While looking at NBA trends, we talked about the impact of the league's new anti Hack-a-Shaq rule, and the signs that it may be working. This week, I want to look into the other side of the free-throw market, the good shooters.
The free-throw market is in disarray, which opens loads of opportunity for managers who have noticed the shifting marketplace.
Shake-up at the top
For many years, free-throw percentage has been dominated by James Harden and Kevin Durant. The two have been head and shoulders above third place – not to mention the rest of the league – for the last five seasons (in Durant's injury-shortened 2014-15 season, Harden stood alone at the top). Last season the gap narrowed, but the story was the same. Since both players were top-five picks throughout that span, a team drafting either knew right away that they were starting with a dominant free-throw shooter and could build their teams accordingly.
Suddenly, there is a massive shake-up at the top. A new super-class has emerged, and it includes none of the old vanguard. Jimmy Butler, Isaiah Thomas, Damian Lillard, Kawhi Leonard and Steph Curry are the new top dogs. The gap between fifth-place Curry and sixth-place Gordon Hayward is larger than the gap between Curry and first-place Butler. Harden and Durant have fallen to ninth and 10th in free-throw impact, respectively.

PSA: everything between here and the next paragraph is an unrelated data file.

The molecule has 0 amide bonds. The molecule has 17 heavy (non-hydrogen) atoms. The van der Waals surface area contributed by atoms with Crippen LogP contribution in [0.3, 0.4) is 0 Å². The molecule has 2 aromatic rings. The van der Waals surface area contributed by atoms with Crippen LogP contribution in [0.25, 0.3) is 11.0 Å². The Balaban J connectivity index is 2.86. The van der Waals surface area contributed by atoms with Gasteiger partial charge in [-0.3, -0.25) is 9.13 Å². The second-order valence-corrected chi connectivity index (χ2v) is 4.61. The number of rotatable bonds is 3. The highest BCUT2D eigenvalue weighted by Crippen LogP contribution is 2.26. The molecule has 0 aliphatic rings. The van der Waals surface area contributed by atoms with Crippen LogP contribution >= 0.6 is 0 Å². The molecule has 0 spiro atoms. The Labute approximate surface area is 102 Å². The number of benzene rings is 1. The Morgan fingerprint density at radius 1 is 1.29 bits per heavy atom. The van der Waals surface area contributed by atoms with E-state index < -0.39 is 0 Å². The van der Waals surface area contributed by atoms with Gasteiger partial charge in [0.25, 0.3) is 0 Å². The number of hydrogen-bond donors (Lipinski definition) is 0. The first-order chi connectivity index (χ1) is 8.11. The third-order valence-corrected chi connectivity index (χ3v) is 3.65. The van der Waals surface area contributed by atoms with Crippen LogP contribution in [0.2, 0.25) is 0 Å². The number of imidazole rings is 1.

No longer elite picks
This shakeup is massive and has a deep impact on the fantasy landscape. For the first time in many gamers' fantasy lives, the cost of free-throw dominance is not a pick at the very beginning of the draft. By Average Draft Position (ADP), the new top dogs were selected 16th, 27th, 12th, 10th and third. Since these players were acquired for so much less, owners are also more likely to part with them in a trade, but we'll talk more about that later.
Degree of dominance
These five new free-throw leaders are ahead of everyone else by a lot. They lead the peloton by more than Durant and Harden did last year. That means any of the five change a fantasy team's free-throw percentage by at least as much as Durant or Harden would have last season.
The market of expectations
Teams who drafted Harden or Durant thought they were positioning themselves for free-throw dominance. While they got great players, those two are falling short of expectations. In standard snake drafts, unless they picked up Isaiah Thomas, they lack the elite help in this category – since the new elites were probably selected before they got a second chance. This particularly important because, since Harden and Durant were drafted so early and free-throw dominance is a part of their reputation, these teams were likely built with free-throw performance in mind.